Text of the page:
If you are ever low on ammo, you can order one of your teammates to take out a specific enemy by dragging a cursor on the screen that highlights red when it is aimed at a target. you can also move a cursor over one of your teammates to have your second teammate revive him if they are too wounded to move. It's kind of like Killzone, but unlike Killzone if you die you won't get a second chance. Your partners expect you to revive them because if they pass out there's a certain amount of time that you have before they die, but if you pass out you die instantly. I appreciate the whole teamwork aspect of this squad shooter but it kind of feels uneven when your allies lives are tied to yours. Throughout the roughly 8-10 hour campaign you will be taken to very well modeled and highly detailed environments. The inside of a fancy hotel/bar that's been half buried in sand as well as seeing swimming pools on top of roof-tops and gorgeously detailed interiors show that the team in charge of the art design really cared about making this look like what Dubai would look like if it was hit by a sandstorm. I was honestly surprised to see a game this colorful use the unreal 3 engine. It's just a shame that the enemies won't let you look around and take in the environment for to long before they start shooting at you. Now as much as I did enjoy the story and the above average gameplay wasn't to much of a hindrance, I felt as though sometimes the level designers were in too much of a rush. At one point early on in the game I was trapped in a room with a barred door keeping me from getting out. I tried shooting at it, kicking it, and throwing grenades at it. Nothing happened. It wasn't until after I was ambushed and had bombs thrown into the room that one of my partners kicks down the exact same door with one kick that I was trying to break at the very beginning. Another instance is when the game starts throwing cheap enemies at you that kill you in one hit. These melee opponents that are quick and agile charge at you with a knife and when they do, one of your squad members will yell out "Crazy mother **** with a knife". Despite them having less armor than the average enemy they end up taking more hits to kill, just to make the game challenging. I tried to melee him but despite it only taking two or three hits to kill a normal enemy it takes seven hits in a row just to kill the knife wielders. Seven, not an easy number like 3 or 5 no 7. And they don't get dizzy after you hit them, so you have to constantly time your punches to make sure that you're not too early or too late otherwise they will instantly kill you because of their asinine speed and agility. The game also makes a very important gimmick out of the sand. A lot of the times when you are outnumbered there will be a glass barrier keeping literally tons of sand from poring down and crushing everything beneath it. Shooting it, to quickly kill your foes is almost a requirement because of the colosoul amount of enemies in this game. The sand can also be a hindrance. Often when you walk outside, a sandstorm will start brewing making it difficult to see as well as disabling your ability to shout orders to your men. With all of its great set pieces and shootouts the ending unfortunately left a lot to be desired. It's by no means bad but when you get to it you realize that none of your choices mattered because the only thing that will affect the outcome of the end happens in the last level and the epilog. It felt to me as though the developers were trying to shove the narrative of the first ten hours of gameplay into the last five minutes.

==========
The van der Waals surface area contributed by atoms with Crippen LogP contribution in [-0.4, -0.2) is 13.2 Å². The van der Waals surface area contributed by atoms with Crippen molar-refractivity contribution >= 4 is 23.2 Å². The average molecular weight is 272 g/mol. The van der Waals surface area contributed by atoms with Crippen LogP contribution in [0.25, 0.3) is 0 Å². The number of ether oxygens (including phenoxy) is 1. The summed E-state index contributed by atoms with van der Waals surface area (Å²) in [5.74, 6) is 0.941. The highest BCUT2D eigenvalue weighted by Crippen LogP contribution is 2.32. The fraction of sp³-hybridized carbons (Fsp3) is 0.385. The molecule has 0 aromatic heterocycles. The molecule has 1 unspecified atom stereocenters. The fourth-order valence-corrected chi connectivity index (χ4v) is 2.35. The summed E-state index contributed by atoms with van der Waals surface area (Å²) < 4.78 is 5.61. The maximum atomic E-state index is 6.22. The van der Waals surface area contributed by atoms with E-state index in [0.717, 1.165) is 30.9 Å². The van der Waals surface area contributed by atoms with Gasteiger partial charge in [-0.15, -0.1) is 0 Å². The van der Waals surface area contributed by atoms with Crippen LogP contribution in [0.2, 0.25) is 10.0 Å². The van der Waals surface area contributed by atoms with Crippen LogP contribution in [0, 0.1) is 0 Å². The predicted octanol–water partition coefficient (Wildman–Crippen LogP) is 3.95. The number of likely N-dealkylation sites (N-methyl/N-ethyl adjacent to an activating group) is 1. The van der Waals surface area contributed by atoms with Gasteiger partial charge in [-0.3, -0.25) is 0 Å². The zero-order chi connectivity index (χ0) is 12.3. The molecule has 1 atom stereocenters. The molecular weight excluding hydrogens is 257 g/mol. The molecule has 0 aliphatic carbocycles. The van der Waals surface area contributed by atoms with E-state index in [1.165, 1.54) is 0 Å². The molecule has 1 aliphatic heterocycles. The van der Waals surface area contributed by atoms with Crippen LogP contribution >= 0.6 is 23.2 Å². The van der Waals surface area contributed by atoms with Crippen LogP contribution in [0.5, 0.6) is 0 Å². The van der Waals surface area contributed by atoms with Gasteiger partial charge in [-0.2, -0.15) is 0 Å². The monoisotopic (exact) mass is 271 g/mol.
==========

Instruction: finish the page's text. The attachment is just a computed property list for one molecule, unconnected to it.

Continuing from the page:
Still I did enjoy the ride and while it's campaign does not offer much replayability outside of a few scripted scenarios, it was interesting to see how the actions you committed in one incredibly brutal set piece are reflected back at you by the time the game ends.
Now unlike most multiplayer focused military shooters nowadays that are lacking in the single player department, this story driven military shooter is lacking in the multiplayer department. There are only three modes of play, well actually 5 but 2 of them are just the same mode only for higher ranking players, and the lobby is limited to just 8 players max. You can customize your class once you start leveling up, but it's kind of shallow.
Sure you can equip different guns, and additional perks, but you can't add anything to your guns besides grenade launches and laser sights. So if you weren't a fan of the insane recoil of the mp7 in the single player campaign and you were hoping that you could give it something to help that out in multiplayer, then tough luck.
When all is said and done Spec Ops The Line is a very mature and well written story that knows not to take itself too seriously and rely on the cliches from military shooters of the past .